3 Tips for Preventing Heart Disease

Active seniors exercising to prevent heart disease

Most of us know someone affected by the symptoms of heart disease. But did you know it’s the leading cause of death in the U.S.? About 735,000 Americans have heart attacks every year.1

That means that heart health and wellness are important issues to think about.

You can take steps to help prevent heart disease and heart attacks by adopting healthy behaviors and habits that can lower your risk.

Tip 1: Exercise!
The American Heart Association (AHA) suggests that exercising for 20-30 minutes daily is a good place to start. It can help improve cholesterol, lower blood pressure, and even help you lose weight – all of which help lower your heart disease risks.2

“Moderate exercise” is simply anything that makes your body move and burns calories, so get creative when adding exercise into your routine. Jog with the dog, bike around your neighborhood, have a walking meeting with your coworkers, or even play a game of tag with your kids or grandkids.

It may also be a good idea to join an exercise group. Many health centers and neighborhoods have community groups you can join, making participation and accountability easier. Plus, if you’re enrolled in Medicare, your plan may include free or low-cost access to programs as part of your coverage.

Tip 2: Eat a lean and balanced diet
It’s not surprising that a healthy heart is linked to a healthy diet. The AHA suggests eating a balanced variety from all food groups, and limiting nutrient-poor foods.3 A good marker to see how well you’re eating is to look at the color variety of the foods on your plate. Lots of natural foods with bright colors (think peppers and squash and leafy greens) probably means you’re doing well. If you see a large portion of your plate covered in baked white or brown foods, or processed foods with dyes, you more than likely have room to improve your eating habits.

Some good items to add to your diet include grilled or baked proteins like fish and chicken, nuts, peas and beans, and whole grains like quinoa and brown rice.

Stay away from foods that have a lot of trans fats, which often include bagged or boxed desserts and pre-packaged breakfast foods.

Worried about missing out on snacks and desserts? You can enjoy fruits and sweets that are freshly prepared, like baked apples and cinnamon or orange slices and dark chocolate. In fact, there are many recipes that you can follow that satisfy cravings and also work as part of a balanced, heart-healthy diet!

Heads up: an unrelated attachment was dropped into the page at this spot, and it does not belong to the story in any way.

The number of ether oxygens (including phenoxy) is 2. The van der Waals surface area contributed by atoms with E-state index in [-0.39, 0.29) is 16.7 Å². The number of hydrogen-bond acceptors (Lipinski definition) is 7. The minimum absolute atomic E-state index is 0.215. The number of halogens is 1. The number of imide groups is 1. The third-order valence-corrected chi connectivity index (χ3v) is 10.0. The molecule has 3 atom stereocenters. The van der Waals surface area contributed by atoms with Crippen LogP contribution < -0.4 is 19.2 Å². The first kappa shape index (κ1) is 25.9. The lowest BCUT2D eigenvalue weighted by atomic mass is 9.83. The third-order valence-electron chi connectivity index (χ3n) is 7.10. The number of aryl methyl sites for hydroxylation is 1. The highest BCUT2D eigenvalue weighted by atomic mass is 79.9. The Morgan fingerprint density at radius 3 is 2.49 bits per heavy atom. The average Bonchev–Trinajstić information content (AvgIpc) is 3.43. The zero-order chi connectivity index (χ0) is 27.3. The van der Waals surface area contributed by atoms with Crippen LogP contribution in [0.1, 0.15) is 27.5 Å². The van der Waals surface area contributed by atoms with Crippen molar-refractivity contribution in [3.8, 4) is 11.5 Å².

Tip 3: Know your health!
Being honest about how healthy you are is an important first-step in knowing how you can improve your heart’s health.

Do a quick self-assessment: Do you smoke? Do you have high blood pressure? Do you have high cholesterol? Are you overweight? Do you have a family history of heart disease? If you answered yes to any of these questions, you more than likely face a greater risk for having heart disease.3

Start by working on the things you can control. Stop smoking and stay away from second-hand smoke, eat a healthy diet, and be consistent with exercising to help lower your cholesterol, blood pressure and weight.

Then, be aware of any family history of heart disease and take steps to control the risks. You can monitor your cholesterol and blood pressure levels. Make time to talk to you doctor about other ways you can improve your health with medications and healthy behaviors.

You cannot prevent heart disease risks due to your family history. However, awareness about your health history and common heart disease triggers can be a powerful resource to help you manage your symptoms and risks.

Protect yourself
Another important part of protecting your heart is to know the signs that something is wrong. Symptoms of a heart attack or heart problem can include chest pain and shortness of breath, especially during activities that are normal for you. And, always check with your doctor for more information about preventing heart disease.

SOURCES:
1
CDC (2017, August 24). Web page: Heart Disease. Retrieved October 24, 2017, from https://www.cdc.gov/heartdisease/facts.htm.

2American Heart Association (2017, July 27). Web page: American Heart Association Recommendations for Physical Activity in Adults. Retrieved October 24, 2017, from http://www.heart.org/HEARTORG/HealthyLiving/PhysicalActivity/FitnessBasics/American-Heart-Association-Recommendations-for-Physical-Activity-in-Adults_UCM_307976_Article.jsp#.We-OuFWnGpo.

3American Heart Association (2017, September 1). Web page: Understand Your Risks to Prevent a Heart Attack. Retrieved October 24, 2017, from http://www.heart.org/HEARTORG/Conditions/HeartAttack/UnderstandYourRiskstoPreventaHeartAttack/Understand-Your-Risks-to-Prevent-a-Heart-Attack_UCM_002040_Article.jsp#.We-THlWnGpo.

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